De Souza and his collaborators spent a month conducting on-the-ground surveys of 24 of those sites. All of them contained evidence that they had been inhabited: abandoned stone tools and broken ceramics, buried trash heaps, an enriched soil called terra preta that is characteristic of indigenous land management through burning and adding fertilizer. By measuring how much of samples’ radioactive carbon had decayed over the years, the researchers dated wood charcoal found at the sites to the early and mid-1400s.
Since the 1970s, scientists have identified large, elaborate geoglyphs across other parts of the Amazon. Some have estimated there is about 60,000 square miles of terra preta in the basin. Others’ research shows that entire regions of the rain forest are dominated by tree species once cultivated for food by indigenous people. And highly planned networks of villages have been identified on either side of the region de Souza studied.
The latest discovery, de Souza said, suggests there was a continuous string of settlements across the entire southern rim of the Amazon basin.
“It seems that it was a mosaic of cultures,” he continued. The villages shared some practices — enriching the soil, cultivating Brazil nut and cocoa trees, encircling their homes with protective ditches — but spoke a diverse array of languages.
Plugging their findings into models that predict population densities, de Souza and his colleagues estimate that between 500,000 and a million people lived in this part of the Amazon, building between 1,000 and 1,500 enclosures.
Piperno was skeptical that the region’s pre-Columbian population was really so large, pointing to studies showing that fewer people were needed to construct these earthworks than was previously believed.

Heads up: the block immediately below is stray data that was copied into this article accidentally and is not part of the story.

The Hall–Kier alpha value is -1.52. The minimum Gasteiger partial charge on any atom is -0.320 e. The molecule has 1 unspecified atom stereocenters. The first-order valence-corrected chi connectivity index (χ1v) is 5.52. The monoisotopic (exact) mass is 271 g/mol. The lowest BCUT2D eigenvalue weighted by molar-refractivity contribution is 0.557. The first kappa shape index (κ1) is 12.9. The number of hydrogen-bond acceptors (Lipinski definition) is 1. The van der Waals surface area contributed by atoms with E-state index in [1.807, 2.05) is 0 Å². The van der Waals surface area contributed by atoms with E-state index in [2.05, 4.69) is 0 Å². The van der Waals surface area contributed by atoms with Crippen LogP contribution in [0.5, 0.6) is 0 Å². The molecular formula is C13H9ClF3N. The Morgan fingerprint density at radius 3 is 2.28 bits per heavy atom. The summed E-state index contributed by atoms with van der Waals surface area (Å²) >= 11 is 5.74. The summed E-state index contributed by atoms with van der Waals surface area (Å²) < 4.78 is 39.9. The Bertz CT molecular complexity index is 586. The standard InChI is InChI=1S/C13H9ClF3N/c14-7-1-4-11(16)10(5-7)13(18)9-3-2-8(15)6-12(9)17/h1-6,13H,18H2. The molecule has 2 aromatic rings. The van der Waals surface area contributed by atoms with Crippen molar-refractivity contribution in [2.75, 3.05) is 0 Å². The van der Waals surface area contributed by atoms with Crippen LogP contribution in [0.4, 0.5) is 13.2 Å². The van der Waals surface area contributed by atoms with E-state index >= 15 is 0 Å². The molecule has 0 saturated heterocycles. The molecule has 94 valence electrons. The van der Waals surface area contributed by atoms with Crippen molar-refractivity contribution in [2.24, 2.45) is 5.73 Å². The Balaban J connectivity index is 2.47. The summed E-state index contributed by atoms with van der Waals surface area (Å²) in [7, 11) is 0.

De Souza agreed that there is plenty more work to be done. He and his colleagues plan to excavate the Boa Vista site and to conduct surveys seeking more settlements.
“It’s probably the case that some areas of the Amazon were sustaining large populations and others were not,” he said. “Because there is so little research, we are slowly discovering what was happening in each.”
These discoveries don’t affect just our understanding of the past; they have implications for the future. Huge swaths of the Amazon are being lost to logging, clear-cutting for agriculture, wildfires, dams, mining and other forms of habitat degradation. The rain forest’s ability to act as “the lungs of the world” by inhaling carbon dioxide is declining.
Though conservationists often speak of this region as having been a “pristine” landscape, studies by de Souza and others suggest that indigenous people influenced and enriched the rain forest for hundreds of years. If we want to preserve the Amazon, researchers say, we need to take those impacts into account.
“The forest is an artifact of modification,” de Souza said. He quickly added: “It has nothing to do with the kind of practice we are seeing nowadays — large-scale, clearing monoculture. These people were combining small-scale agriculture with management of useful tree species. So it was more a sustainable kind of land use.”